I was a pretty torturous process but I managed to finish deleting the existing Innerpeffray data and imported the new data. This required a pretty complex amount of processing and checking via a script I wrote this week. I managed to retain superscript characters in the transcriptions, something that proved to be very tricky as there is no way to find and replace superscript characters in Excel. Eventually I ended up copying the transcription column into Word, then saving the table as HTML, stripping out all of the rubbish Word adds in when it generates an HTML file and then using this resulting file alongside the main spreadsheet file that I saved as a CSV. After several attempts at running the script on my local PC, then fixing issues, then rerunning, I eventually reckoned the script was working as it should – adding page, borrowing, borrower, borrower occupation, book holding and book item records as required. I then ran the script on the server and the data is now available via the CMS.
There were a few normalised occupations that weren’t right and I updated these. There were also 287 standardised titles that didn’t match any existing book holding records in Innerpeffray. For these I created a new holding record and (if there’s an ESTC number) linked to a corresponding edition.
Also this week I completed work on the ‘Guess the Category’ quizzes for the Historical Thesaurus. Fraser had got back to me about the spreadsheets of categories and lexemes that might cause offence and should therefore never appear in the quiz. I added a new ‘inquiz’ column to both the category and lexeme table which has been set to ‘N’ for each matching category and lexeme. I also updated the code behind the quiz so that only categories and lexemes with ‘inquiz’ set to ‘Y’ are picked up.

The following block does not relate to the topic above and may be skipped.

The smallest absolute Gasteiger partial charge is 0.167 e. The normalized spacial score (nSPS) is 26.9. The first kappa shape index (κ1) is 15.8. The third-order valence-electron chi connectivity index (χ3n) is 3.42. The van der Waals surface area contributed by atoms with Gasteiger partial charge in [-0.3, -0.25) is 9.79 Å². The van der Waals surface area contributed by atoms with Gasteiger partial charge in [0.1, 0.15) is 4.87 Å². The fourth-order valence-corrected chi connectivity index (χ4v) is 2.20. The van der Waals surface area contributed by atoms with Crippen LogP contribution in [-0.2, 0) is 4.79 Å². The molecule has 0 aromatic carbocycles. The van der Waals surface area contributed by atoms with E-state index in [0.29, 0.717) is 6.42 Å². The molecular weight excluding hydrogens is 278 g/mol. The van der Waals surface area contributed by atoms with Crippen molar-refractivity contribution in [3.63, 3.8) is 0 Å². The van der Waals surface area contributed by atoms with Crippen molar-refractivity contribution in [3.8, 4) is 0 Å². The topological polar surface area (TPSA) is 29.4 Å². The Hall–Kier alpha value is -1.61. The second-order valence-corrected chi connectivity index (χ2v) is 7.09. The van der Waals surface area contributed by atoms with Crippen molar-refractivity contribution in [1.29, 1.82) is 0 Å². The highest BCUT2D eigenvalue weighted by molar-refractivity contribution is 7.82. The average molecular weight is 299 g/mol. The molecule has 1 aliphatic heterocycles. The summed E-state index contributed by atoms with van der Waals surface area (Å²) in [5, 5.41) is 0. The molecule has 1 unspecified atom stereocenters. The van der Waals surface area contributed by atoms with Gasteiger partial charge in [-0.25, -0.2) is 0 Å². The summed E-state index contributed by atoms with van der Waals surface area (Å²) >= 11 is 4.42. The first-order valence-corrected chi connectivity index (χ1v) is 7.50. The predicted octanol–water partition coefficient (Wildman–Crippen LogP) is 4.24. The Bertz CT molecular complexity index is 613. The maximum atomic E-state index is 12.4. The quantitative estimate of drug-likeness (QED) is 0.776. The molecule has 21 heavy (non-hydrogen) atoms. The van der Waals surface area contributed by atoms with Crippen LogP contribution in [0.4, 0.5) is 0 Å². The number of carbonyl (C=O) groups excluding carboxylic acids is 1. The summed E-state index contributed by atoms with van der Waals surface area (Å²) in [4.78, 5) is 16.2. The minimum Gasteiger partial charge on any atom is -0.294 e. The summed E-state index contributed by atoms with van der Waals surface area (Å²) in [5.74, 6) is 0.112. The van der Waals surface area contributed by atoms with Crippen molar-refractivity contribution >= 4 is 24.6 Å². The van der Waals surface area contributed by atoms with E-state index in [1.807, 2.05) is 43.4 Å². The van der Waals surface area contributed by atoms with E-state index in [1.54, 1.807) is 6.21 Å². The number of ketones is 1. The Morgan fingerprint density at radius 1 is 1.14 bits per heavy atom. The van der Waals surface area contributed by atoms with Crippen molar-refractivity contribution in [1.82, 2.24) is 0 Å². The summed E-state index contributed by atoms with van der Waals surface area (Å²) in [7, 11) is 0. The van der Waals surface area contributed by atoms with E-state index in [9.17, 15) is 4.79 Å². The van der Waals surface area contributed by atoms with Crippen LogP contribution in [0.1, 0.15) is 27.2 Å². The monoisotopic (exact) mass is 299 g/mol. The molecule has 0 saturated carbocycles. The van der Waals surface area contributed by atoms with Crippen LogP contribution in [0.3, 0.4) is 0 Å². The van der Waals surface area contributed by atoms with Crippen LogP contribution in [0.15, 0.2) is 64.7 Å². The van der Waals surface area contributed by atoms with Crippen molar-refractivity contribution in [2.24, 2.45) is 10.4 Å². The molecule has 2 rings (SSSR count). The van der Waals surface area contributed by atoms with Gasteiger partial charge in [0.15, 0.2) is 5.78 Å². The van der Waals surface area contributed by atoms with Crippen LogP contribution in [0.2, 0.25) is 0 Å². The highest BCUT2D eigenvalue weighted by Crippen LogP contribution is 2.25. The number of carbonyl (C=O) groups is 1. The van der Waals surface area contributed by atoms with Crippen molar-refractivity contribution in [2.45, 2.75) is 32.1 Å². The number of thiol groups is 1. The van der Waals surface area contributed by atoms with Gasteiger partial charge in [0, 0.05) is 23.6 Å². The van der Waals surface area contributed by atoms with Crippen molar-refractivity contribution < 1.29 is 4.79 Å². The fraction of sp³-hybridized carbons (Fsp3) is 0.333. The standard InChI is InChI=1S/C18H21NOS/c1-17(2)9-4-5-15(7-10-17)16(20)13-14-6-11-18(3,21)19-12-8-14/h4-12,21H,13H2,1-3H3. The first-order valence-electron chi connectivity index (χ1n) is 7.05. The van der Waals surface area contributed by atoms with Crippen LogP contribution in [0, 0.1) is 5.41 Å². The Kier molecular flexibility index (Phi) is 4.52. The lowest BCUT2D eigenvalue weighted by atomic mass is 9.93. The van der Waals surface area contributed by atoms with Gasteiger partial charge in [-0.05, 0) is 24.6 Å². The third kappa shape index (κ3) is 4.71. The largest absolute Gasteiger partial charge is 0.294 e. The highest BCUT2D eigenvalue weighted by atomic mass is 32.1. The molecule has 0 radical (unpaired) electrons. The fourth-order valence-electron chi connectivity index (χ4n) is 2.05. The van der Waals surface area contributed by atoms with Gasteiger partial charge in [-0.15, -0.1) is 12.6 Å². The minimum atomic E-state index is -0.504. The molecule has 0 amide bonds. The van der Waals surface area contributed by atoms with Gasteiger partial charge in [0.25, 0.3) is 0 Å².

The category exclusions are pretty major – a total of 17,111 are now excluded. This is due to including child categories where noted, and 8340 of these are within ’03.08 Faith’. For lexemes there are a total of 2174 that are specifically noted as excluded based on both tabs of the spreadsheet (but note that all lexemes in excluded categories are excluded by default – a total of 69099). The quiz picks a category first and then a lexeme within it, so there should never be a case where a lexeme in an excluded category is displayed. I also ensured that when a non-noun category is returned if there isn’t a full trail of categories (because there isn’t a parent in the same part of speech) then the trail is populated from the noun categories instead.
The two quizzes (a main one and an Old English one) are now live and can be viewed here:
Also this week I made a couple of tweaks to the Comparative Kingship place-names systems, adding in Pictish as a language and tweaking how ‘codes’ appear in the map. I also helped Raymond migrate the Anglo-Norman Dictionary to the new server that was purchased earlier this year. We had to make a few tweaks to get the site to work at a temporary URL but it’s looking good now. We’ll update the DNS and make the URL point to the new server in the New Year.
That’s all for this year. If there is anyone reading this (doubtful, I know) I wish you a merry Christmas and all the best for 2022!